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By Ludwig Burger and Patricia Weiss
BAD VILBEL, Germany, March 29 (Reuters) - The head of German drugmaker Stada, whose company is at the centre of a takeover battle, confirmed he had been the victim of wiretapping last year.
“I have no reason to assume that any confidential business information went into the wrong hands,” Chief Executive Matthias Wiedenfels told a news conference on Wednesday after the group announced detailed annual financial results.
Wiedenfels confirmed media reports that his car was wiretapped last year but said it happened more than nine months ago and was no longer an issue.
Germany’s Manager Magazin reported last week that Wiedenfels, who became CEO last summer, found a bugging device in his car.
The disclosure comes at a sensitive time as Stada is the subject of a takeover fight between two rival private equity consortia.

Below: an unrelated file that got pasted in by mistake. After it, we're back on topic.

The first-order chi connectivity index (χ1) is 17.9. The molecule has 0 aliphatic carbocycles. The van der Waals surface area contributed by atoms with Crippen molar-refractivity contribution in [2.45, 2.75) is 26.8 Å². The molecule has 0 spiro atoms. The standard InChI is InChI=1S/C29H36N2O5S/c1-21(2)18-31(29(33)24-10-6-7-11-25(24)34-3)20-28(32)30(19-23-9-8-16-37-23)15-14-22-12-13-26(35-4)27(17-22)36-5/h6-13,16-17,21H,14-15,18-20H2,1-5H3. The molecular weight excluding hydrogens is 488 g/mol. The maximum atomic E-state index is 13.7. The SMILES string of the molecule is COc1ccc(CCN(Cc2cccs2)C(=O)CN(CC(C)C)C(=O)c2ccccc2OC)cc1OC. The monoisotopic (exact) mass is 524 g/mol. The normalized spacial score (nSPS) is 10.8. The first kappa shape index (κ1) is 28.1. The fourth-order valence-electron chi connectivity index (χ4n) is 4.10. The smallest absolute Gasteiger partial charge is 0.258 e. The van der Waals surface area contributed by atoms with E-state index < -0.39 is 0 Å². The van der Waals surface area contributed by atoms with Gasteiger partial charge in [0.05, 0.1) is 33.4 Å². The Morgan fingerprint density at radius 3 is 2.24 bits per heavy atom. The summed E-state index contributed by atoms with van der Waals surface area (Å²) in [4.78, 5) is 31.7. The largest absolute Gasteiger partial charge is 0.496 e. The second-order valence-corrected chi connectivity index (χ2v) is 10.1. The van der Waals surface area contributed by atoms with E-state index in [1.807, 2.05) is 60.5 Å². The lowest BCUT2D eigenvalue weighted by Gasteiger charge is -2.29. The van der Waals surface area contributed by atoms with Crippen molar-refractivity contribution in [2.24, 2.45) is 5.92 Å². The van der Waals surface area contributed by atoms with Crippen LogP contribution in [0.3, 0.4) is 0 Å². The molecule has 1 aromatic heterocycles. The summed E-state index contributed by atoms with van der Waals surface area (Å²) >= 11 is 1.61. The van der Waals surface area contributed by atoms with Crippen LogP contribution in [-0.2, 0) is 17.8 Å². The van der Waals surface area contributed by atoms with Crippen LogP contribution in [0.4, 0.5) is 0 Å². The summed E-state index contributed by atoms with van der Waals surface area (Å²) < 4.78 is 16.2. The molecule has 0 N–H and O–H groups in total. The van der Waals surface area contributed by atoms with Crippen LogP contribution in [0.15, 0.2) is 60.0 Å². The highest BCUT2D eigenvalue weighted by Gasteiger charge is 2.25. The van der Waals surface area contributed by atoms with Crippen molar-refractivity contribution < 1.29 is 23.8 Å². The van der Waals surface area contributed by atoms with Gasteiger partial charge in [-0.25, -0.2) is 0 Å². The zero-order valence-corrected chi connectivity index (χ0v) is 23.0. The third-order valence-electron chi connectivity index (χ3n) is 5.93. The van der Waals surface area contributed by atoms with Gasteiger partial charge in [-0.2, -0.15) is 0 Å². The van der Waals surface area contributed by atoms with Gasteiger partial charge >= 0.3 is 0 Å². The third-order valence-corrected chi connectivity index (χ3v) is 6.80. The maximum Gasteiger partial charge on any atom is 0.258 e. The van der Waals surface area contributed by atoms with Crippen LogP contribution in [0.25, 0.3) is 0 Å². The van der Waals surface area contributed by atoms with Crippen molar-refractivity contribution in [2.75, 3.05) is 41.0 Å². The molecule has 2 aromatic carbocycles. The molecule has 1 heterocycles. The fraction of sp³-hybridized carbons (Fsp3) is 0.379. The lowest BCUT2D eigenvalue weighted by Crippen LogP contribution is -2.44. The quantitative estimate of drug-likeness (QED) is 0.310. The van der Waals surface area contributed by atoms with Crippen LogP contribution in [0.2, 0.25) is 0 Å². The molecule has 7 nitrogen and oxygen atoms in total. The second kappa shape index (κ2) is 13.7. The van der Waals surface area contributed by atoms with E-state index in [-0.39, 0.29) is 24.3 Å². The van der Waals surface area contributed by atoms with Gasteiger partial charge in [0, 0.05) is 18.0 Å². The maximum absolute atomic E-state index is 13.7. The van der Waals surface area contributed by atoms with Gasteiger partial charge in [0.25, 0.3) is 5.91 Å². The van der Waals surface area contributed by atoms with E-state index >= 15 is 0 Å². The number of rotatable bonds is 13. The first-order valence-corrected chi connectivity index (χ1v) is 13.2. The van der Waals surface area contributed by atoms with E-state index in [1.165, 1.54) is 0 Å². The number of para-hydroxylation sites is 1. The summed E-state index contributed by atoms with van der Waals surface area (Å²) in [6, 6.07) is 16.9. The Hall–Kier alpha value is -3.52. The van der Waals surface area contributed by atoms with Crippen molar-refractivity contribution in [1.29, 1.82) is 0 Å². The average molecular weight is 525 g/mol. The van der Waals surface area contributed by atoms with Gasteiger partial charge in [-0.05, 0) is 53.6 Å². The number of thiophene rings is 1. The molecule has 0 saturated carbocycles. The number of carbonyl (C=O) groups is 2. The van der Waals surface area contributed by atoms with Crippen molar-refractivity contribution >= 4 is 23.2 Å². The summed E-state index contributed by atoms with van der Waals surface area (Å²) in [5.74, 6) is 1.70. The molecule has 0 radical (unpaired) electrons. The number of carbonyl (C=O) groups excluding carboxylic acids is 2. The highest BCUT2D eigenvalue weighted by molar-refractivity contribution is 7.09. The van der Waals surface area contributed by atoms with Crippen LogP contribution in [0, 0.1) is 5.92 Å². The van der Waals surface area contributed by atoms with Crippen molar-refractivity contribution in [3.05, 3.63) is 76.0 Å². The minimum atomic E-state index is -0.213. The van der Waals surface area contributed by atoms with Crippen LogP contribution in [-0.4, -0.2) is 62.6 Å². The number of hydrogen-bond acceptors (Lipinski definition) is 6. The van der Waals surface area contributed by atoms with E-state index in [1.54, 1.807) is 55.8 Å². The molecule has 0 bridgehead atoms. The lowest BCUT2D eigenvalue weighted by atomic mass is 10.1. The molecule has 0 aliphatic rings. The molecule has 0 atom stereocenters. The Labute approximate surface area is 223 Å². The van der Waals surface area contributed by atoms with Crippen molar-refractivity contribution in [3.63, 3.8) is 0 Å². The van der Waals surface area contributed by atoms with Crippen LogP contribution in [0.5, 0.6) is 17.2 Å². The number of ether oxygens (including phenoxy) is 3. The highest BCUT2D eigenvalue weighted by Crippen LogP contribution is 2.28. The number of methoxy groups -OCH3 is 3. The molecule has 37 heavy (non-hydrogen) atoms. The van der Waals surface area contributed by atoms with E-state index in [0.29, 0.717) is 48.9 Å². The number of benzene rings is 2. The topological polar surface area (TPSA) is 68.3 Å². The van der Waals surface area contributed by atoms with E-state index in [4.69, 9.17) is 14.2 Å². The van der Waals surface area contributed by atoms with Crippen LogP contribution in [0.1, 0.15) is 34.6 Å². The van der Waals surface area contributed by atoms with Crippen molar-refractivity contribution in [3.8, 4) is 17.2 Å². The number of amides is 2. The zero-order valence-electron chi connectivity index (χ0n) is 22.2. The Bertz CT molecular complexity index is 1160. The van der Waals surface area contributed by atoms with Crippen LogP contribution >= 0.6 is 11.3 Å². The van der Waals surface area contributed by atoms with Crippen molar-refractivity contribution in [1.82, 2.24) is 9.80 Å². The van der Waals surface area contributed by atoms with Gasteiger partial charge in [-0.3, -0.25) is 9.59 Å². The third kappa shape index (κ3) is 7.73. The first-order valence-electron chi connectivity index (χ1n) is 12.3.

It was not clear who was responsible for the bugging and no suggestion that it was connected to the takeover battle.
Stada postponed the bidding process this month to give the competing suitors a chance to improve their offers.
“The bidding process that we have initiated is intact in every respect,” Wiedenfels told reporters at the group’s Bad Vilbel headquarters close to Frankfurt.
The takeover battle for Stada pits a combination of Advent and Permira against Bain and Cinven. Both have made takeover offers at 58 euros per share, valuing the company at 4.7 billion euros ($5.1 billion) including debt, according to people familiar with the matter.
When asked about rumours that non-executive Chairman Carl Ferdinand Oetker had proposed a takeover price of 70 euros per share to the bidders, Wiedenfels said he had not heard Oetker voice such a price.
“Neither the supervisory board nor the management board have come forward with a price target,” the CEO said.
$1 = 0.9270 euros Reporting by Ludwig Burger; Editing by Victoria Bryan/Keith Weir